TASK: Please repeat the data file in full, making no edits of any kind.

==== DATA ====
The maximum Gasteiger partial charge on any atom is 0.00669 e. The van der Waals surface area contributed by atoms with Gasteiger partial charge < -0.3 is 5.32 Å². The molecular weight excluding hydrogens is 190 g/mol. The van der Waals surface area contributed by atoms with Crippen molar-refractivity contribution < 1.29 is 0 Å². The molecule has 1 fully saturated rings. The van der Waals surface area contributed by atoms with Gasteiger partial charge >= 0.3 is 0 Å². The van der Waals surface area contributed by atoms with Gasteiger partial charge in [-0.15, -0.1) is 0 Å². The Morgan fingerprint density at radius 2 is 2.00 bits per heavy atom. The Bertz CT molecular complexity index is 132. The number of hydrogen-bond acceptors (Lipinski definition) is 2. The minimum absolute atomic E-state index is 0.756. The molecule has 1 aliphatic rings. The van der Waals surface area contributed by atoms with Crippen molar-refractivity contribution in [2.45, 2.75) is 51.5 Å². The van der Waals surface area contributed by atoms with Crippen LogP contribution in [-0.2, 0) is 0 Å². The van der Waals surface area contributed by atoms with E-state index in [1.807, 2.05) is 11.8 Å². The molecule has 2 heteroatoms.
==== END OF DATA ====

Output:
The maximum Gasteiger partial charge on any atom is 0.00669 e. The van der Waals surface area contributed by atoms with Gasteiger partial charge < -0.3 is 5.32 Å². The molecular weight excluding hydrogens is 190 g/mol. The van der Waals surface area contributed by atoms with Crippen molar-refractivity contribution < 1.29 is 0 Å². The molecule has 1 fully saturated rings. The van der Waals surface area contributed by atoms with Gasteiger partial charge >= 0.3 is 0 Å². The van der Waals surface area contributed by atoms with Gasteiger partial charge in [-0.15, -0.1) is 0 Å². The Morgan fingerprint density at radius 2 is 2.00 bits per heavy atom. The Bertz CT molecular complexity index is 132. The number of hydrogen-bond acceptors (Lipinski definition) is 2. The minimum absolute atomic E-state index is 0.756. The molecule has 1 aliphatic rings. The van der Waals surface area contributed by atoms with Crippen molar-refractivity contribution in [2.45, 2.75) is 51.5 Å². The van der Waals surface area contributed by atoms with Crippen LogP contribution in [-0.2, 0) is 0 Å². The van der Waals surface area contributed by atoms with E-state index in [1.807, 2.05) is 11.8 Å². The molecule has 2 heteroatoms.